Effects of timber harvesting and forest fire on the ecological diversity of carabid beetles (Coleoptera: Carabidae) in aspen dominated mixedwood forests (Populus tremuloides Michx) in western Manitoba

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Shaddock, Jeffrey Kenneth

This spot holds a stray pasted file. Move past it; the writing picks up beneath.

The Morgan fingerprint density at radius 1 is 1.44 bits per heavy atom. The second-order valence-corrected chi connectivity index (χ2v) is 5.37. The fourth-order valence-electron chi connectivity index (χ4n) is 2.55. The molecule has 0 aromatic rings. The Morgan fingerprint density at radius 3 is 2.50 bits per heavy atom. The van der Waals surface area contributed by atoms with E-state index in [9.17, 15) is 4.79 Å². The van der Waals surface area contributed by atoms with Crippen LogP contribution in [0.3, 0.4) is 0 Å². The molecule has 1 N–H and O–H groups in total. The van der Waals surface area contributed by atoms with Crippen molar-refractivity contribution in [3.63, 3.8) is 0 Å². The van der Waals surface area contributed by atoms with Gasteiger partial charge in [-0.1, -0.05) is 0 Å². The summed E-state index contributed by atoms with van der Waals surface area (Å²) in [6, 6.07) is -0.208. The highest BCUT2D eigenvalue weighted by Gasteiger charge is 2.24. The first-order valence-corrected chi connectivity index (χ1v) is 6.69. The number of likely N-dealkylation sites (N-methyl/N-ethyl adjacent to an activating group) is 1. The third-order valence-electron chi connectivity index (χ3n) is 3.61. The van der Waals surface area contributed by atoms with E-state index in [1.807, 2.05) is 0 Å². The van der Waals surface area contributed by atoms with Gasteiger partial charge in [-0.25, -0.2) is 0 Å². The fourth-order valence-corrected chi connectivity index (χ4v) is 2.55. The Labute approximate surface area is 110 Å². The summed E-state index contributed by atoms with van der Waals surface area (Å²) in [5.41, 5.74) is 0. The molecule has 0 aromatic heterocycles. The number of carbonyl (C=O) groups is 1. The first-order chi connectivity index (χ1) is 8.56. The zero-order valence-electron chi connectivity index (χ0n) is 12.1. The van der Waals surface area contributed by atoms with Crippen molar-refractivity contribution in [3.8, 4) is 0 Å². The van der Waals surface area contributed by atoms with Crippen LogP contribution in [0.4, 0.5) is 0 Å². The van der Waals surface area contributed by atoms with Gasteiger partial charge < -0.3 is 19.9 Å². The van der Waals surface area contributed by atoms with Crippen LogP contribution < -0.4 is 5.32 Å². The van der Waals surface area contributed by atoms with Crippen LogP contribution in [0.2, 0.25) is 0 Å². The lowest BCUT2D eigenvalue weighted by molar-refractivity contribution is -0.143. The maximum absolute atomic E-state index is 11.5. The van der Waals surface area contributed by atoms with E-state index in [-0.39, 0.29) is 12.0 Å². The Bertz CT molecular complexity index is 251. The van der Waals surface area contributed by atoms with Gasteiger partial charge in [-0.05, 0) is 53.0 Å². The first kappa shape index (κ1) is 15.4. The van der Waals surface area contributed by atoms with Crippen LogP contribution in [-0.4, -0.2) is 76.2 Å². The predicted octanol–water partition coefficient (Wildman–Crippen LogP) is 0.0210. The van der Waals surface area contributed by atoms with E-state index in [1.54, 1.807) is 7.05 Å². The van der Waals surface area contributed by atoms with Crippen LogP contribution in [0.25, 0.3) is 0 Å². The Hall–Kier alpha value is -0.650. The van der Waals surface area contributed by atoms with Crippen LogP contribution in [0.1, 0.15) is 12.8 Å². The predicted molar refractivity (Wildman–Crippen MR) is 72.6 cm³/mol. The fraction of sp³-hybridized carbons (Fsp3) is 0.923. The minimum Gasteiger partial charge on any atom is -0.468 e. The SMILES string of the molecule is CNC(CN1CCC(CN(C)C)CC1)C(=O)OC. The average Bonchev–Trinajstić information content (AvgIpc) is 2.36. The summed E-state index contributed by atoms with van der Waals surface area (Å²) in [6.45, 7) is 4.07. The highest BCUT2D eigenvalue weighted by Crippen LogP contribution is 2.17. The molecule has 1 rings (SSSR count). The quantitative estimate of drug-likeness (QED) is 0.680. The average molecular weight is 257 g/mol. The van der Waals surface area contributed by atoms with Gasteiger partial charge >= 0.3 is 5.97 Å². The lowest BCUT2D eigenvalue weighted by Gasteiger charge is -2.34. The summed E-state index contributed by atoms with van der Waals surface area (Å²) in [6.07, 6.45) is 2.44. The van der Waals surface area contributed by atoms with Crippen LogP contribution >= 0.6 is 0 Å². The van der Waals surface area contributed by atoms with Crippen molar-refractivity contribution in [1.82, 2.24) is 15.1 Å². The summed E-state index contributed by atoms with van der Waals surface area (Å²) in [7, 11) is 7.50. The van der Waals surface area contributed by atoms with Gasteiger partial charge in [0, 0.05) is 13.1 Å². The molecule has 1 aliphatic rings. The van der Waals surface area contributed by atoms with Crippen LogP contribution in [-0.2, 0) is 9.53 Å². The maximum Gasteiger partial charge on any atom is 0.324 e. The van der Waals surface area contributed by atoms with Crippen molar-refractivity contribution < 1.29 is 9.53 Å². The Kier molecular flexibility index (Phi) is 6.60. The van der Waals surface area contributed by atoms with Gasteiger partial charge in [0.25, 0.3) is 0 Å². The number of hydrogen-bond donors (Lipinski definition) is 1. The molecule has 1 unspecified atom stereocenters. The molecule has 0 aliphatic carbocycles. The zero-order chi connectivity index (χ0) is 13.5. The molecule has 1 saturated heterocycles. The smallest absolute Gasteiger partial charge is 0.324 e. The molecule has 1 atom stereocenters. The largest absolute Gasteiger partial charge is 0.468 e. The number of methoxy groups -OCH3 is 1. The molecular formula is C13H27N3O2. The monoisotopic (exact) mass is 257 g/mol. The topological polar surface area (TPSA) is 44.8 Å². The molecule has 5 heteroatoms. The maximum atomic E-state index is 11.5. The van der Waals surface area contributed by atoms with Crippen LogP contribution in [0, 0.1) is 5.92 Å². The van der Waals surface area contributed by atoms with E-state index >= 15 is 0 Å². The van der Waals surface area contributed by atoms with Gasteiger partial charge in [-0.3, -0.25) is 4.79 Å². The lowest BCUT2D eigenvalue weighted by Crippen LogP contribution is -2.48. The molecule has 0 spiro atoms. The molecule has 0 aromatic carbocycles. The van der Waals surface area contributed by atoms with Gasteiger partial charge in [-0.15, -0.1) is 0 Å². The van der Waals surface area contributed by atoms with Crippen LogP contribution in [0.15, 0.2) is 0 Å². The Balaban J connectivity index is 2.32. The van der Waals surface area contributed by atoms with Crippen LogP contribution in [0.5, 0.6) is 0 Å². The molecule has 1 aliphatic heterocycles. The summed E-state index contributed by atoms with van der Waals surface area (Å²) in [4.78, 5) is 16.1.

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Carabid beetles (Coleoptera: Carabidae) were sampled in burned and timber harvested mixedwood forests to determine the effects of disturbance type on carabid beetle communities. Three forest age classes within each disturbance type were compared: sites burned in 1980, 1961 and 1932; and sites harvested in 1995, 1980 and 1967. A total of 13873 carabid beetles, representing 51 species, were caught using pitfall traps during varying summer sampling periods in 2000, 2001 and 2002. The catch frequency of carabid beetles was generally higher in burned forests compared to harvested forests, although there was a high degree of variation within burned forests. The differences in catch frequency between disturbance types were due primarily to high catch frequencies of forest generalist carabid beetle species, such as Platynus decentis (Say), Pterostichus adstrictus Eschscholtz, and Synuchus impunctatus (Say) in burned forests. There were no significant differences detected between burned and timber harvested sites in the number of species of carabid beetles, log a diversity, evenness, or the Berger-Parker (dominance) index. The Jaccard index of B diversity indicated that the differences between the carabid beetle communities of burned and harvested sites were greatest in the most recently disturbed sites, and least in older sites. Each disturbance resulted in an initial increase in the number of species of carabid beetles that are known to inhabit open areas, such as Agonum cupreum Dejean, Agonum cupripenne Say, and Cymindis cribricollis Dejean; and an initial decline in the catch frequency of forest generalist species. It is unclear whether these effects are caused by timber harvesting or are normal for any large-scale disturbance. Forest generalist carabid beetle species were slower to return to harvested sites than to burned sites. The catch frequency of carabid beetles was highest in May/June, steadily declined over the collection period, and was lowest in August. Older forests had significantly higher catch frequencies of carabid beetles and lower levels of diversity than more recently disturbed forests, possibly due to differences in the quantity of leaf litter and coarse woody debris.